"We're isolated-400 miles north of everywhere, like ! it says on the sign at city limits. Crackpot ideas are slow in reaching us. Hell, the fast-food chains haven't even discovered Moose County yet." Brodie took another swallow of coffee with a grim expression. "Another thing: we have good family life up here. We have a lot of church activities and organized sports and healthy outdoor hobbies like camping and hunting and fishing. It's a good place to bring up kids."
"If drugs and violence aren't the problem, what do you do to keep so busy? Write parking tickets?"
The chief scowled at him. "Drunk drivers! Underage drinking! Vandalism! That's what runs us ragged. When my girls were in high school, them and my wife and I were always going to funerals - you know, the funerals of their classmates - kids getting themselves killed in car accidents. They'd be driving fast, horsing around in a moving vehicle, drinking beer illegally, hitting a patch of loose gravel, losing control. But now we've got another headache: vandalism in on the increase."
"I noticed that someone made power turns on the courthouse lawn last week."
"That's what I mean. There's a certain element - a few crazies - that don't have anything to do. They shot out two streetlights on Goodwinter Boulevard last night. When I was a kid we smashed pumpkins and strung trees with toilet paper on Halloween, but this new generation does it all year round. They pull up the flowers in front of city hall. They bash rural mailboxes with baseball bats. I don't understand it!"
"I haven't seen any graffiti."
"Not yet, but they poured a can of paint on the fountain in the park. We know the punks that are doing it, but we never catch 'em in the act." Brodie paused. He was looking hopefully at Qwilleran.
"Do you have a plan?"
"Well... after talking to Hames... I wondered if your cat... could tip us off to where they're going to strike next, so we could stake it out."
Qwilleran eyed him askance. "What were you guys smoking at that conference?"
"All I know is what Hames told me. He said your cat has ESP or something."
"Listen, Brodie. Suppose that little animal who is sitting on the bookshelf licking his tail - suppose he knew that vandals were going to heave a brick through the school window on June second at 2:45 A.M. Just how would he communicate this information? You're nuts, Brodie. I admit that Koko occasionally senses danger, but what you're suggesting is preposterous!"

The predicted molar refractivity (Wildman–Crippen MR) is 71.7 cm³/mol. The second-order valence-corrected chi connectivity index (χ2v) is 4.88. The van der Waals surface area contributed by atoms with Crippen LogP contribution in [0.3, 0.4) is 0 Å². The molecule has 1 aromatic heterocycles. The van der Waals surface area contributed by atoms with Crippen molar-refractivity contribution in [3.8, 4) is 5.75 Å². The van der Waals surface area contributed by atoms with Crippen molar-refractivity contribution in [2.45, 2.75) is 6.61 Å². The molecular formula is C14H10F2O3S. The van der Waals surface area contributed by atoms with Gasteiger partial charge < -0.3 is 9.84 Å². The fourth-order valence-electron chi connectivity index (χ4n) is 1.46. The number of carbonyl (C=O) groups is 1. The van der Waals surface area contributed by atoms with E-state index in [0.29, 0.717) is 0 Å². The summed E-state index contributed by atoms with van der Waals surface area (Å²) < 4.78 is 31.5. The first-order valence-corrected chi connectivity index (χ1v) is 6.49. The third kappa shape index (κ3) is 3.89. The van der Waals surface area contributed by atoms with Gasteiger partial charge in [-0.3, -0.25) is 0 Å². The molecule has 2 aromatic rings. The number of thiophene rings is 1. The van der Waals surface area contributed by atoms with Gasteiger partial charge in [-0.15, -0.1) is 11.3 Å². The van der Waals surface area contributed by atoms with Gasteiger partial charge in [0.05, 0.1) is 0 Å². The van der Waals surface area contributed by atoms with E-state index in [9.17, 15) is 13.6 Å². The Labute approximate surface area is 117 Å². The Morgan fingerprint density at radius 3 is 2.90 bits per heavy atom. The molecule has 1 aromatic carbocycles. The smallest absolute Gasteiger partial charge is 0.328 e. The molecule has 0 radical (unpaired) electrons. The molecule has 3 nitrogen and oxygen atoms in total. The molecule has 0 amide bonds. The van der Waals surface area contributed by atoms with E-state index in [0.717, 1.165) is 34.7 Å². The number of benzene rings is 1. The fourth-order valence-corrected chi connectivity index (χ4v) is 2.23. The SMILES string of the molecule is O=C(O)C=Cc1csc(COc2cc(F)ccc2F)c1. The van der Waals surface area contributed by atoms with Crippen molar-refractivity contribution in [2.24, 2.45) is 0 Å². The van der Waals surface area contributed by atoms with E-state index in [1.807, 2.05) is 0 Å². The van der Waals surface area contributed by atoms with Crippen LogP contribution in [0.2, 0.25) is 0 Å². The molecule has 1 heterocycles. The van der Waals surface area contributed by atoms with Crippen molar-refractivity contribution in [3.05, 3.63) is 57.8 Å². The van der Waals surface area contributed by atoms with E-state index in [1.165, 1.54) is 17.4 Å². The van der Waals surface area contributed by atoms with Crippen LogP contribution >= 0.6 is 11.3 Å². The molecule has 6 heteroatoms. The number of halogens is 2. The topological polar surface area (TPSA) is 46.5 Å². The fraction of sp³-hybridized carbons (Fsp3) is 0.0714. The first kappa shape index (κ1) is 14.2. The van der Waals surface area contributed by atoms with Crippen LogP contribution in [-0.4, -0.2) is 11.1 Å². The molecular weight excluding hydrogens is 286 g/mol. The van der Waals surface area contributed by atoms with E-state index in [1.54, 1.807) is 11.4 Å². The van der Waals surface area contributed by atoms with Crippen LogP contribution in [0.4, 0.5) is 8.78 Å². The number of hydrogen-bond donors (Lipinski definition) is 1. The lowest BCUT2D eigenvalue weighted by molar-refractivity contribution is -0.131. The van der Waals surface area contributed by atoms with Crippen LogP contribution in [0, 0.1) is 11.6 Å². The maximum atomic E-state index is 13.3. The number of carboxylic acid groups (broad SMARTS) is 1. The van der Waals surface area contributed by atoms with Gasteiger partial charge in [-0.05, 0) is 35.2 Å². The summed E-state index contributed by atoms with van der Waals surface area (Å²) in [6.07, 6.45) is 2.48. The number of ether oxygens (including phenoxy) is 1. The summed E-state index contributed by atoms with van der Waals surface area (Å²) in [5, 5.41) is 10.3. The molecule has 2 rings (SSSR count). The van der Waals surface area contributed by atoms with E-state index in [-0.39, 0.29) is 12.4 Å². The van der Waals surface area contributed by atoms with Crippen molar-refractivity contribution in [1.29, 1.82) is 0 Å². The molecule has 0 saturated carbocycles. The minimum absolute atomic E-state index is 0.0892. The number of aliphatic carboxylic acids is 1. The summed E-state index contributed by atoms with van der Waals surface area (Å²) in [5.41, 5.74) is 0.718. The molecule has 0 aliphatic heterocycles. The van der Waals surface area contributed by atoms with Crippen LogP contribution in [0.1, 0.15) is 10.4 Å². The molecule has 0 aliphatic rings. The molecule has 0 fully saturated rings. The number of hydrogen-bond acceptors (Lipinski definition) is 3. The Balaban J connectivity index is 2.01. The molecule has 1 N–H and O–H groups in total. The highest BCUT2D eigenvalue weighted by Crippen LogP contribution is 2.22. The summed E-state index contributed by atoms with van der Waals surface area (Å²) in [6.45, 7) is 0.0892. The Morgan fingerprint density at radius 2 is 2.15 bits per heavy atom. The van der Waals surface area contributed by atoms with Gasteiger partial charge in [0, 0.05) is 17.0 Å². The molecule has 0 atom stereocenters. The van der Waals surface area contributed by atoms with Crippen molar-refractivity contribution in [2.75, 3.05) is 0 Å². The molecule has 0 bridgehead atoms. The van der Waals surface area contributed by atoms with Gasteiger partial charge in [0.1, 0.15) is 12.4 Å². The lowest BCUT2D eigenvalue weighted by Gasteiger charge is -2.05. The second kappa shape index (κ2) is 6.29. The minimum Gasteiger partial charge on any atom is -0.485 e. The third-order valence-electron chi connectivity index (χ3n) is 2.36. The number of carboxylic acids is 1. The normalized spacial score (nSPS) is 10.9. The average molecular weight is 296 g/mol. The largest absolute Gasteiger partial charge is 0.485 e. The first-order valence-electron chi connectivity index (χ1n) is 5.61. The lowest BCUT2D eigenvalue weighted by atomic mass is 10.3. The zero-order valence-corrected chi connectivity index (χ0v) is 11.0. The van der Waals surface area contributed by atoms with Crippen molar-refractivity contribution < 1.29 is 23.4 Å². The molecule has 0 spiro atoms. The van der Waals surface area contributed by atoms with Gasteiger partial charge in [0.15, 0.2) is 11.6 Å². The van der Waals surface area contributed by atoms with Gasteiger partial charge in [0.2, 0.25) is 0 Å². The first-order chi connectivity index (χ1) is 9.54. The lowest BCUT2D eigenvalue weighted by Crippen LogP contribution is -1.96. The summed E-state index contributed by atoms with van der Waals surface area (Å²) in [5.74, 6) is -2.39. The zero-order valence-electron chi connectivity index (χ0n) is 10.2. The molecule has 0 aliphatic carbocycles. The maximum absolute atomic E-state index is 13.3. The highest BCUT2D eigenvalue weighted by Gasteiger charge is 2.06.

"Out in California they're using cats to predict earthquakes."
"That's a whole different ballgame... How about more coffee? Your cup's empty."
"If I drank another cup of this battery acid, I'd be paralyzed from the neck down."
"After the suggestion you just made, I think you're paralyzed from the neck up. Who's the leader of this gang of hoodlums? Isn't there usually a leader? How old is he?"
"Nineteen and just out of high school. He comes from a good family, but he runs with a pack from Chipmunk. That's the slummiest town in the county, I guess you know. They get a few cans of beer and go cruising in their broken-down crates."
"What's his name?" Brodie seemed reluctant to reveal it. "Well, I'm sorry to say... it's Chad Lanspeak."
"Not the department-store heir! Not the son of Carol and Larry!"
The chief nodded regretfully. "He's been in trouble ever since junior high."
"That's really bad news! His parents are just about the finest people in town! Community leaders! Their older son is studying for the ministry, and their daughter is pre-med!"
"You're not telling me anything I don't know. Lanspeak is a good name. It's hard to figure out how Chad got off the track. People say the third child is always an oddball, and it may be true. Take my three girls, for instance. The two older ones got married right after school and started families. I've got four grandkids, and I'm not fifty yet. But Francesca! She was the third, She was determined to go away to college and have a career."